On Day 5, during the last evening of the sadhana, there is a huge forest fire on one of the hills opposite the ashram. I watch it start out small and spread rapidly. The flames rise high into the sky, and from afar, the scene reminds me of an erupting volcano. Somewhat alarmed, I go to the rooftop and motion to the others as to whether someone should call the firemen. They shake their heads and Sanjay writes me a note saying that there is no road on those hills and the forest department can’t get to it for lack of equipment. Rather symbolically, the fire continues to burn all night, reminding me of its awesome destructive powers.
Day 6, the end of the retreat, starts, rather unceremoniously, with me throwing a box of matches at Sanjay’s head and losing my temper with him (in silence, of course) because he neglected to tell me about a group outing to Ganga that morning (and for a whole plethora of other reasons). To his credit, he doesn’t react and simply writes me a note telling me that a Priest is coming at 8.30 am to bless us and that we have to chant in our rooms until then. The others watch our interaction with a mixture of amusement and concern. So much for achieving serenity, non-reactiveness and equilibrium in the practice. Om Shanti Shanti Shanti.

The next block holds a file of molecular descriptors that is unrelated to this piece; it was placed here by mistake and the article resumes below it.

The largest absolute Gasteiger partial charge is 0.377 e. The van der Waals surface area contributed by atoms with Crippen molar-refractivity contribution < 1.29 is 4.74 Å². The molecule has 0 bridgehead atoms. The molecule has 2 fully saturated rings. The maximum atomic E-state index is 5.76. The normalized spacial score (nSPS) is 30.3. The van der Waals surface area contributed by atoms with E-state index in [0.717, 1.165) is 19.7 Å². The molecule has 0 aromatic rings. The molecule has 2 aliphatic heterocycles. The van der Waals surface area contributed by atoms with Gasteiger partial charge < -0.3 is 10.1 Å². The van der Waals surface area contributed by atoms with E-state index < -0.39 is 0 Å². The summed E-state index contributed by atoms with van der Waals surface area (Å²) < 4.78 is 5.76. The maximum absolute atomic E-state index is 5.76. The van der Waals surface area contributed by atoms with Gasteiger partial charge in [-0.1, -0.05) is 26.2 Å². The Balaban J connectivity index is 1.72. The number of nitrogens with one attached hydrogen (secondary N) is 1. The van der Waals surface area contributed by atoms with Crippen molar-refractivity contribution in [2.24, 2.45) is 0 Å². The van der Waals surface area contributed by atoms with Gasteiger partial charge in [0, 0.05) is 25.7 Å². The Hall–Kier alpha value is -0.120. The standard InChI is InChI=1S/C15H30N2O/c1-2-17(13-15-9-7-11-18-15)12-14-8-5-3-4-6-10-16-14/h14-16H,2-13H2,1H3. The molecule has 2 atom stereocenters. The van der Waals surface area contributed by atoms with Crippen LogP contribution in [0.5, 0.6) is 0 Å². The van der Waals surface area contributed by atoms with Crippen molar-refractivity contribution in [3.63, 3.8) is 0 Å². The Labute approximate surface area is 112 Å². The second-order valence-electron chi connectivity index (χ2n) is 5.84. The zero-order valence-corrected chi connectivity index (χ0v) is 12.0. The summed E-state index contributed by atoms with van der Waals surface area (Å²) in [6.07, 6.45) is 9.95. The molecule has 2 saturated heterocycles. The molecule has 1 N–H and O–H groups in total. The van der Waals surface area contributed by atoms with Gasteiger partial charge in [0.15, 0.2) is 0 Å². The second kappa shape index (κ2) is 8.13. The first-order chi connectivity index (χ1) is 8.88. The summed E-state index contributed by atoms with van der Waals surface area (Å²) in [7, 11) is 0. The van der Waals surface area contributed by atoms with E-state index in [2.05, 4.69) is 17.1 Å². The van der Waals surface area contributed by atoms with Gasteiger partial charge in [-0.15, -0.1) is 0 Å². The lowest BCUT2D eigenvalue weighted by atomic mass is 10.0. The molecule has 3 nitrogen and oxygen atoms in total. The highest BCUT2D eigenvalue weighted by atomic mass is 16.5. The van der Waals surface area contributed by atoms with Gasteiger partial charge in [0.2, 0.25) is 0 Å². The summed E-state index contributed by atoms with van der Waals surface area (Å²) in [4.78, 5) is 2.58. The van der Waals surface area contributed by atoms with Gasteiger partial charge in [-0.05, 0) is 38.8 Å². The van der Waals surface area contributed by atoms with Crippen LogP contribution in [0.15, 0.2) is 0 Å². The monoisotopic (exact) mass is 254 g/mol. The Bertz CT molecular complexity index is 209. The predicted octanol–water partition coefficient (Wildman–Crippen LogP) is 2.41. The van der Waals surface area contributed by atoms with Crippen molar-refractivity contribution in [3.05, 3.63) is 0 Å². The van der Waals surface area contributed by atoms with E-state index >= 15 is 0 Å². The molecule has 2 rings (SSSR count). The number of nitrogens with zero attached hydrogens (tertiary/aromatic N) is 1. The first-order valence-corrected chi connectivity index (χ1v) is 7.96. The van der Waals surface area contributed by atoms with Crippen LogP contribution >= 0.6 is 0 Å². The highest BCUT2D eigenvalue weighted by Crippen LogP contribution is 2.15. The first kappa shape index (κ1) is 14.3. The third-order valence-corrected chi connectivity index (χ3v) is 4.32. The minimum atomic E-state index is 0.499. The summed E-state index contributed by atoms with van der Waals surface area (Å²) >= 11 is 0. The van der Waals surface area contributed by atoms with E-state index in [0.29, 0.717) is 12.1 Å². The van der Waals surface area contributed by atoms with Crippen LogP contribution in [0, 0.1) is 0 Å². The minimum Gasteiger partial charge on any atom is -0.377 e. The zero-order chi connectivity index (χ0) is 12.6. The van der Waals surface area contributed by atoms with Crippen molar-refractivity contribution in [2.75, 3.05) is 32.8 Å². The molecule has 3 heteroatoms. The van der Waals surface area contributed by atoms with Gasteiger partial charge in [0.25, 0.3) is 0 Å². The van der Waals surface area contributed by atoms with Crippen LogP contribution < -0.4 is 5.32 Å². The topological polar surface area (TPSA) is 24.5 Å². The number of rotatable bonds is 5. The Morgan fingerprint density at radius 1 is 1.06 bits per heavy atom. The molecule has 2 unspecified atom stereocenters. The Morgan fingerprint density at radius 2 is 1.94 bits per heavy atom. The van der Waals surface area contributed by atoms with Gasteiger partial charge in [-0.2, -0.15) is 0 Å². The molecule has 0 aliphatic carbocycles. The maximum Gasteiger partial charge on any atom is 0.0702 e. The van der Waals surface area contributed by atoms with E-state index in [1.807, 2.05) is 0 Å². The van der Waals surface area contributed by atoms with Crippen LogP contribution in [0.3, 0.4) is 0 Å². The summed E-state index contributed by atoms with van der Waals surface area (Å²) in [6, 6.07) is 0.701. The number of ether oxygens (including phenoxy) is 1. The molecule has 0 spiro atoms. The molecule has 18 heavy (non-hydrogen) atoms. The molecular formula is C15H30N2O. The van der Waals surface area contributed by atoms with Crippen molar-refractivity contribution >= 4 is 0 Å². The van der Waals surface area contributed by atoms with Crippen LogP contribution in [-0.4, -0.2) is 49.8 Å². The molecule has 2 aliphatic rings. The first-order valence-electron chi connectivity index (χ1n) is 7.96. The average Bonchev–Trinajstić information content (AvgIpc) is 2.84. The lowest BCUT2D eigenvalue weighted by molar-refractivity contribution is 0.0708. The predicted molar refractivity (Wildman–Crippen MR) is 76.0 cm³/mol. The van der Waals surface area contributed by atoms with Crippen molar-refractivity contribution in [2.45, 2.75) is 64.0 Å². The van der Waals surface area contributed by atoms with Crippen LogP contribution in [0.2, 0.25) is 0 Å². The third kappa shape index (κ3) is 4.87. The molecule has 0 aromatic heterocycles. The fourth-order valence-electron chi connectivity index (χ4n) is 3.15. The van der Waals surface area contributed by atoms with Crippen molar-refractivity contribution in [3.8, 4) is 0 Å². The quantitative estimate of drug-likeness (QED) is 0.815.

The Priest with the fabulous singing voice and the balding head arrives as foretold, and leads us through a two-hour long ceremony. He blesses us with all manners of items and objects, and races through one japa mala
so fast that none of us can breathe, let alone keep up. What takes us normally thirty minutes to accomplish he finishes in less than ten. The ceremony ends with the sharing of prasad (sweets) and a sermon by Balyogi Premvarni, an old Yogi from the times when Rishikesh was but a mere jungle, about how most ashrams in Rishikesh are hotels nowadays, including ours. However, he adds, the difference between our ashram and a hotel is that we engage in activities like the fire puja, which, he rightly says, are a direct connection with the divine, the heart, with unconditional love. He also reminds us of the metaphor that ‘the sun is always shining, twenty-four hours a day. Sometimes there are clouds and we don’t see it, but it is always there. It’s the same with love, it’s just always there.’
The guests showers us with flower petals, and we end our sadhana, aptly, with the mantra
'Om purnamadah purnamidam
Purnat purnam udachyate
Purnasya purnam adaya
‘Om. That is full/complete/perfect.
This is full/complete/perfect.
Perfection arises from the perfect.
Taking the perfect of the perfect,
It remains as the perfect alone.’
I feel a bit like I’ve come out of a war, but indeed, in all of its imperfection, everything is perfect.
Tot: 2.701s; Tpl: 0.018s; cc: 16; qc: 88; dbt: 0.0429s; 2; m:saturn w:www (22.214.171.124); sld: 1;
; mem: 1.5mb